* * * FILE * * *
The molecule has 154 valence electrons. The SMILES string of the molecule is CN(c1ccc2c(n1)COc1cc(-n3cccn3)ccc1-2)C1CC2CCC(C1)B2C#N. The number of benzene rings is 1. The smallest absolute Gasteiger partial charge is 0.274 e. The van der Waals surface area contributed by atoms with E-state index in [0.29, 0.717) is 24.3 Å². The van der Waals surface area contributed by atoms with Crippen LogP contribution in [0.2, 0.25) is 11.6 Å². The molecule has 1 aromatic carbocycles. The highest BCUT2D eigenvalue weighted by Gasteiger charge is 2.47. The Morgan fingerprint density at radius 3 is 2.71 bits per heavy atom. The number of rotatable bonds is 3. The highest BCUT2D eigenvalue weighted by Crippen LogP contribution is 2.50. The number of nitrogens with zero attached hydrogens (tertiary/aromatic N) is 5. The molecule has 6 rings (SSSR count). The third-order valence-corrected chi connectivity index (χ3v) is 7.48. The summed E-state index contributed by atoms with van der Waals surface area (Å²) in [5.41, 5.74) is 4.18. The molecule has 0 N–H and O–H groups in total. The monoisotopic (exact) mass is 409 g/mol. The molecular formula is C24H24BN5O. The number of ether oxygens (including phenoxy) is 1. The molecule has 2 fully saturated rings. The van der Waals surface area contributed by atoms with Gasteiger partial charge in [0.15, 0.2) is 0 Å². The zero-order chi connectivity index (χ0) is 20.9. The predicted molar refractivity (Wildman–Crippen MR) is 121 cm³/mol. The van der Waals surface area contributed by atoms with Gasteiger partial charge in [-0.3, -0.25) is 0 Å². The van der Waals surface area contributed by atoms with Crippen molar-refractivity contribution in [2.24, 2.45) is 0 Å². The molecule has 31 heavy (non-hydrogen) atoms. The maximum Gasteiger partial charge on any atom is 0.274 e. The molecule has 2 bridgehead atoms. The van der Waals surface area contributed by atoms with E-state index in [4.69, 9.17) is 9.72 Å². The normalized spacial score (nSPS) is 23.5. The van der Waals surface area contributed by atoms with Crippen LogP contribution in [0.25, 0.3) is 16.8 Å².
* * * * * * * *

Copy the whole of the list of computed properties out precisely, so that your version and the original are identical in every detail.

The molecule has 154 valence electrons. The SMILES string of the molecule is CN(c1ccc2c(n1)COc1cc(-n3cccn3)ccc1-2)C1CC2CCC(C1)B2C#N. The number of benzene rings is 1. The smallest absolute Gasteiger partial charge is 0.274 e. The van der Waals surface area contributed by atoms with E-state index in [0.29, 0.717) is 24.3 Å². The van der Waals surface area contributed by atoms with Crippen LogP contribution in [0.2, 0.25) is 11.6 Å². The molecule has 1 aromatic carbocycles. The highest BCUT2D eigenvalue weighted by Gasteiger charge is 2.47. The Morgan fingerprint density at radius 3 is 2.71 bits per heavy atom. The number of rotatable bonds is 3. The highest BCUT2D eigenvalue weighted by Crippen LogP contribution is 2.50. The number of nitrogens with zero attached hydrogens (tertiary/aromatic N) is 5. The molecule has 6 rings (SSSR count). The third-order valence-corrected chi connectivity index (χ3v) is 7.48. The summed E-state index contributed by atoms with van der Waals surface area (Å²) in [5.41, 5.74) is 4.18. The molecule has 0 N–H and O–H groups in total. The monoisotopic (exact) mass is 409 g/mol. The molecular formula is C24H24BN5O. The number of ether oxygens (including phenoxy) is 1. The molecule has 2 fully saturated rings. The van der Waals surface area contributed by atoms with Gasteiger partial charge in [0.15, 0.2) is 0 Å². The zero-order chi connectivity index (χ0) is 20.9. The predicted molar refractivity (Wildman–Crippen MR) is 121 cm³/mol. The van der Waals surface area contributed by atoms with Gasteiger partial charge in [-0.3, -0.25) is 0 Å². The van der Waals surface area contributed by atoms with Crippen molar-refractivity contribution in [2.24, 2.45) is 0 Å². The molecule has 31 heavy (non-hydrogen) atoms. The maximum Gasteiger partial charge on any atom is 0.274 e. The molecule has 2 bridgehead atoms. The van der Waals surface area contributed by atoms with E-state index in [4.69, 9.17) is 9.72 Å². The normalized spacial score (nSPS) is 23.5. The van der Waals surface area contributed by atoms with Crippen LogP contribution in [0.25, 0.3) is 16.8 Å².